AB - The abuse of psychostimulants, such as methamphetamine (METH), is prevalent in young adults and could lead to longterm adaptations in the midbrain dopamine system in abstinent human METH abusers. Nurr1 is a gene that is critical for the survival and maintenance of dopaminergic neurons and has been implicated in dopaminergic neuron related disorders. In this study, we examined the synergistic effects of repeated early exposure to methamphetamine in adolescence and reduction in Nurr1 gene levels. METH binge exposure in adolescence led to greater damage in the nigrostrial dopaminergic system when mice were exposed to METH binge later in life, suggesting a long-term adverse effect on the dopaminergic system. Compared to nai{dotless}̈ve mice that received METH binge treatment for the first time, mice pretreated with METH in adolescence showed a greater loss of tyrosine hydroxylase (TH) immunoreactivity in striatum, loss of THir fibers in the substantia nigra reticulata (SNr) as well as decreased dopamine transporter (DAT) level and compromised DA clearance in striatum. These effects were further exacerbated in Nurr1 heterozygous mice. Our data suggest that a prolonged adverse effect exists following adolescent METH binge exposure which may lead to greater damage to the dopaminergic system when exposed to repeated METH later in life. Furthermore, our data support that Nurr1 mutations or deficiency could be a potential genetic predisposition which may lead to higher vulnerability in some individuals.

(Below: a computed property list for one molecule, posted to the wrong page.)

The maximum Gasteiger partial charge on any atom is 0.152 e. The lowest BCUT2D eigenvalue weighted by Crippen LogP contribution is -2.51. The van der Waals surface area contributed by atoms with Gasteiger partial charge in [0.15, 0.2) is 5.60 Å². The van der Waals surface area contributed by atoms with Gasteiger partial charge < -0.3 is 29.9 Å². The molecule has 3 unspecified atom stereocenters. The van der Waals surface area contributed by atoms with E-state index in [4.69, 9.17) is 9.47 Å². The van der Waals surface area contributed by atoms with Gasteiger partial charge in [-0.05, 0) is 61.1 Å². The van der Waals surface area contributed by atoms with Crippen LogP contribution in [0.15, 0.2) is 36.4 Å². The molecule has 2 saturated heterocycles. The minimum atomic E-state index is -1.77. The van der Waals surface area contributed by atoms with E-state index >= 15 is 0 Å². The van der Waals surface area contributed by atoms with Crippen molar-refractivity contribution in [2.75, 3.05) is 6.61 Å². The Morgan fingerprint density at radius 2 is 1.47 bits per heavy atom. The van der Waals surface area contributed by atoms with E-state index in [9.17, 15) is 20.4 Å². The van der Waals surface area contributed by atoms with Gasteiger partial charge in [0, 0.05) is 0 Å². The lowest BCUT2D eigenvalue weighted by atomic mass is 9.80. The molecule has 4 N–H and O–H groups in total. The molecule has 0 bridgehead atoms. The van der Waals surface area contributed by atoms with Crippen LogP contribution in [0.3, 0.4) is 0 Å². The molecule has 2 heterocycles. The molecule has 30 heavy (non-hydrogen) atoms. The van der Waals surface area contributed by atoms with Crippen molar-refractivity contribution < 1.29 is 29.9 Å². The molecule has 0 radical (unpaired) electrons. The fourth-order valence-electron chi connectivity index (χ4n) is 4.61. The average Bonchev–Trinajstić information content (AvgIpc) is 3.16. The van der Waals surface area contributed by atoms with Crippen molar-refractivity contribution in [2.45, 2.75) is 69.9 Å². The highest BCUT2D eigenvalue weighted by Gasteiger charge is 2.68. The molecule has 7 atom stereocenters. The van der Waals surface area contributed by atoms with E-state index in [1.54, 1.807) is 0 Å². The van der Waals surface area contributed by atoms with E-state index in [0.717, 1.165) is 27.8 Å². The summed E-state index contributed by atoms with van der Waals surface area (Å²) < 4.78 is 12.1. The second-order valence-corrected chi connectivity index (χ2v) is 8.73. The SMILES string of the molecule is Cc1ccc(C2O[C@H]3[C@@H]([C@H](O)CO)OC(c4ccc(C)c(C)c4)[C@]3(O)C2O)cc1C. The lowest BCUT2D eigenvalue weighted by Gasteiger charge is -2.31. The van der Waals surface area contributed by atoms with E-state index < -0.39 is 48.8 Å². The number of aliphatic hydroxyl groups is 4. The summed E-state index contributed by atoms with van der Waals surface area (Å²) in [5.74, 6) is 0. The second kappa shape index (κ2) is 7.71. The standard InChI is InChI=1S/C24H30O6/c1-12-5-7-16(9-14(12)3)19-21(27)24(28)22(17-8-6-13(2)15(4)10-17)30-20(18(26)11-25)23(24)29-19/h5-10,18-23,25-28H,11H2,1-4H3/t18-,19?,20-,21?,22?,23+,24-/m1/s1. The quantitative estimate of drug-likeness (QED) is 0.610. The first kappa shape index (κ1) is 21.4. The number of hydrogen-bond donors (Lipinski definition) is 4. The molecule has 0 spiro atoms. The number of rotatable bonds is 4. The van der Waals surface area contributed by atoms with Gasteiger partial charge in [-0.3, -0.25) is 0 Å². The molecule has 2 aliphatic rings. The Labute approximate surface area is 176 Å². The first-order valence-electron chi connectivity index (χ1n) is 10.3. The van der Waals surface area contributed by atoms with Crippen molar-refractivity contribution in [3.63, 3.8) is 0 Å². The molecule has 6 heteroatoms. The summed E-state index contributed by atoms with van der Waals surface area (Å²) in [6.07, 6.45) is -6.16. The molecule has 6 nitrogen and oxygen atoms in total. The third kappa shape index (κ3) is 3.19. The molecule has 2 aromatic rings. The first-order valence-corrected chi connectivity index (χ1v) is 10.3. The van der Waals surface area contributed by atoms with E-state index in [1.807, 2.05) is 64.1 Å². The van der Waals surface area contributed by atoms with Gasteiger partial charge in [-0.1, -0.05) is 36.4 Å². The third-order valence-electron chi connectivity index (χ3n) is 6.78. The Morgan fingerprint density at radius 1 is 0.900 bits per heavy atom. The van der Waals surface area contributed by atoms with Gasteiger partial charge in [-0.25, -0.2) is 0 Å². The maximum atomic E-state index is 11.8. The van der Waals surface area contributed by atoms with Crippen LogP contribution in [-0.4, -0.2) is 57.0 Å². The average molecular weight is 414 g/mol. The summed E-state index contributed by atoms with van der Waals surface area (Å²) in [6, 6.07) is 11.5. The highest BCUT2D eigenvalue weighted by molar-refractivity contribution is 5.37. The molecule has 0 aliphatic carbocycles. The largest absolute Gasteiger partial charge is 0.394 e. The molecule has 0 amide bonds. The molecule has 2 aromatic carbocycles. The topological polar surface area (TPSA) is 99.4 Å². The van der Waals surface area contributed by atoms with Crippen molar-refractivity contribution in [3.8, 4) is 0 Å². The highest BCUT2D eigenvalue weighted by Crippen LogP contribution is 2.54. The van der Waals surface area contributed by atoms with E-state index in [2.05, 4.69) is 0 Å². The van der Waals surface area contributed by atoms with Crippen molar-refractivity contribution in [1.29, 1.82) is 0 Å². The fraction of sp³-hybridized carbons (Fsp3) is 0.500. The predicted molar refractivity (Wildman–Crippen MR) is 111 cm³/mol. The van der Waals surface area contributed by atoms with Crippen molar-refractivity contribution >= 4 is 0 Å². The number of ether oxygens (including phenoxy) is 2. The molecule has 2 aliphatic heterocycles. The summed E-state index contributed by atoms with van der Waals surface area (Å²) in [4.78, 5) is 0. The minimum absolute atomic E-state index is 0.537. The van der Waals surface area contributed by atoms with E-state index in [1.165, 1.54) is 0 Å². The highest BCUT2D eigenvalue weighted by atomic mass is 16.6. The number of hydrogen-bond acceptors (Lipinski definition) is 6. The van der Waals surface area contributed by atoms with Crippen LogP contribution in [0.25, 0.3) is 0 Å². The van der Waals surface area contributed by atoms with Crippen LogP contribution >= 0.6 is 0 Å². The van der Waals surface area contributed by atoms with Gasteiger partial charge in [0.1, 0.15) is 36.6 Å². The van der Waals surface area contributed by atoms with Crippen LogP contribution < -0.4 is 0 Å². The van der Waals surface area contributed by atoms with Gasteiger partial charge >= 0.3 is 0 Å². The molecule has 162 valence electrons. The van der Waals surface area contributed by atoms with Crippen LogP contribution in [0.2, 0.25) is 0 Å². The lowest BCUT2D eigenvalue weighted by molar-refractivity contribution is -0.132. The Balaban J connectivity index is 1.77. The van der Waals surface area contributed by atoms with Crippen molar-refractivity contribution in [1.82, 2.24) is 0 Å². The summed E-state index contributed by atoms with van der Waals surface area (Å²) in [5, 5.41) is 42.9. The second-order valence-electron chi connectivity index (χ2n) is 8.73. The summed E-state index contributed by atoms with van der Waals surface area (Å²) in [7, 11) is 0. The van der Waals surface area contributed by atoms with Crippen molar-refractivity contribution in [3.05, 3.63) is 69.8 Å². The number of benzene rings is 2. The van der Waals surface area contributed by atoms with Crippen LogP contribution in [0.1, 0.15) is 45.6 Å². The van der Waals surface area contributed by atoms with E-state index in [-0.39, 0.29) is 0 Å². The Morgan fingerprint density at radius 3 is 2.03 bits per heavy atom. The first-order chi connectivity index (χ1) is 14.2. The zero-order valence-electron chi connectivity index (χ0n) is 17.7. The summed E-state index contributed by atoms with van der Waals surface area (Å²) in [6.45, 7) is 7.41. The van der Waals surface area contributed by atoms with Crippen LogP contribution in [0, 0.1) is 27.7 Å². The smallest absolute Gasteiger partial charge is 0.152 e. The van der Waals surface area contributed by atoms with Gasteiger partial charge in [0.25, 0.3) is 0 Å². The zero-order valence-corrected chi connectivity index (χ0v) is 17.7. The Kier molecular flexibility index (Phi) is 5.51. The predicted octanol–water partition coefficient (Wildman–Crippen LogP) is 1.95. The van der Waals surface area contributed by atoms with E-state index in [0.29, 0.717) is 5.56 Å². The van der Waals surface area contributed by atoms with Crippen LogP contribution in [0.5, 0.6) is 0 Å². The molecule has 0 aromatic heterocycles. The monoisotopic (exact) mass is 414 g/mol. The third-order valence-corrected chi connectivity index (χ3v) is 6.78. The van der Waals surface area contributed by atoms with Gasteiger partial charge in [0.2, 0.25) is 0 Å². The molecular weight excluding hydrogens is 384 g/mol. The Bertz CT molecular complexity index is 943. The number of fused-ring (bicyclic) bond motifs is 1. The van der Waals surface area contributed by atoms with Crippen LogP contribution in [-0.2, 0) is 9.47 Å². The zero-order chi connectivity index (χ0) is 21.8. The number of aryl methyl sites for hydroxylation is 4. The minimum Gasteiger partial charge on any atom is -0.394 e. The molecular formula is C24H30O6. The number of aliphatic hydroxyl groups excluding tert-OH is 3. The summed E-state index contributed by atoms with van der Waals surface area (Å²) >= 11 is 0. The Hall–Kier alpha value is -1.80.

UR - http://www.scopus.com/inward/record.url?scp=78649939502&partnerID=8YFLogxK

UR - http://www.scopus.com/inward/citedby.url?scp=78649939502&partnerID=8YFLogxK

U2 - 10.1371/journal.pone.0015193

DO - 10.1371/journal.pone.0015193

M3 - Article

C2 - 21151937

AN - SCOPUS:78649939502

VL - 5

JO - PLoS One

JF - PLoS One

SN - 1932-6203

IS - 12

M1 - e15193

ER -